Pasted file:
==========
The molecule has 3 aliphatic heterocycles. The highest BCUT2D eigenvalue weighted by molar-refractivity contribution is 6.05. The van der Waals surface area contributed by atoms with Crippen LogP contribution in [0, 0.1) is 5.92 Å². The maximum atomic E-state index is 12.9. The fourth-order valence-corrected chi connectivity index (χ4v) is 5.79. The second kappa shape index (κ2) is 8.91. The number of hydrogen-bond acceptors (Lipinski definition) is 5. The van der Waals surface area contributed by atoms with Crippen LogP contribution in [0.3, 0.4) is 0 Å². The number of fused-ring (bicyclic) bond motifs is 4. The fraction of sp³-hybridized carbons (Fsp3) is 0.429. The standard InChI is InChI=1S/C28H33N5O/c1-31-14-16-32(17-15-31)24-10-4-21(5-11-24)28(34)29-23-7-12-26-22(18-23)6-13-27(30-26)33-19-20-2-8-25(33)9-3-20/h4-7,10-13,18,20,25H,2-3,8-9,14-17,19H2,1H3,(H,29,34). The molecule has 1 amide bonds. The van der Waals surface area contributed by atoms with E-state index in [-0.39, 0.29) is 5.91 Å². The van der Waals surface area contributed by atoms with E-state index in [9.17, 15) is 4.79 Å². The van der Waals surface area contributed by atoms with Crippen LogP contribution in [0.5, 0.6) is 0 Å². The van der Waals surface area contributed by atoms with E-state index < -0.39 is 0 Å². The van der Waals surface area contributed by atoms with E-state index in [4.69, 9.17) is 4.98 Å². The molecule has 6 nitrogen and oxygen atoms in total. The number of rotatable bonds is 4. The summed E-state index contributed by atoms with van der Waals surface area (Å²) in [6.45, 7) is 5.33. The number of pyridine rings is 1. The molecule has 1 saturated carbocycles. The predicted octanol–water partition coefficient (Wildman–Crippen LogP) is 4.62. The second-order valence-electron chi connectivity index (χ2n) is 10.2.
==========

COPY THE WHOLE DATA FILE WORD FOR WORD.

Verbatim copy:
The molecule has 3 aliphatic heterocycles. The highest BCUT2D eigenvalue weighted by molar-refractivity contribution is 6.05. The van der Waals surface area contributed by atoms with Crippen LogP contribution in [0, 0.1) is 5.92 Å². The maximum atomic E-state index is 12.9. The fourth-order valence-corrected chi connectivity index (χ4v) is 5.79. The second kappa shape index (κ2) is 8.91. The number of hydrogen-bond acceptors (Lipinski definition) is 5. The van der Waals surface area contributed by atoms with Crippen LogP contribution in [0.3, 0.4) is 0 Å². The number of fused-ring (bicyclic) bond motifs is 4. The fraction of sp³-hybridized carbons (Fsp3) is 0.429. The standard InChI is InChI=1S/C28H33N5O/c1-31-14-16-32(17-15-31)24-10-4-21(5-11-24)28(34)29-23-7-12-26-22(18-23)6-13-27(30-26)33-19-20-2-8-25(33)9-3-20/h4-7,10-13,18,20,25H,2-3,8-9,14-17,19H2,1H3,(H,29,34). The molecule has 1 amide bonds. The van der Waals surface area contributed by atoms with E-state index in [-0.39, 0.29) is 5.91 Å². The van der Waals surface area contributed by atoms with E-state index in [9.17, 15) is 4.79 Å². The van der Waals surface area contributed by atoms with Crippen LogP contribution in [0.5, 0.6) is 0 Å². The van der Waals surface area contributed by atoms with E-state index < -0.39 is 0 Å². The van der Waals surface area contributed by atoms with E-state index in [4.69, 9.17) is 4.98 Å². The molecule has 6 nitrogen and oxygen atoms in total. The number of rotatable bonds is 4. The summed E-state index contributed by atoms with van der Waals surface area (Å²) in [6.45, 7) is 5.33. The number of pyridine rings is 1. The molecule has 1 saturated carbocycles. The predicted octanol–water partition coefficient (Wildman–Crippen LogP) is 4.62. The second-order valence-electron chi connectivity index (χ2n) is 10.2.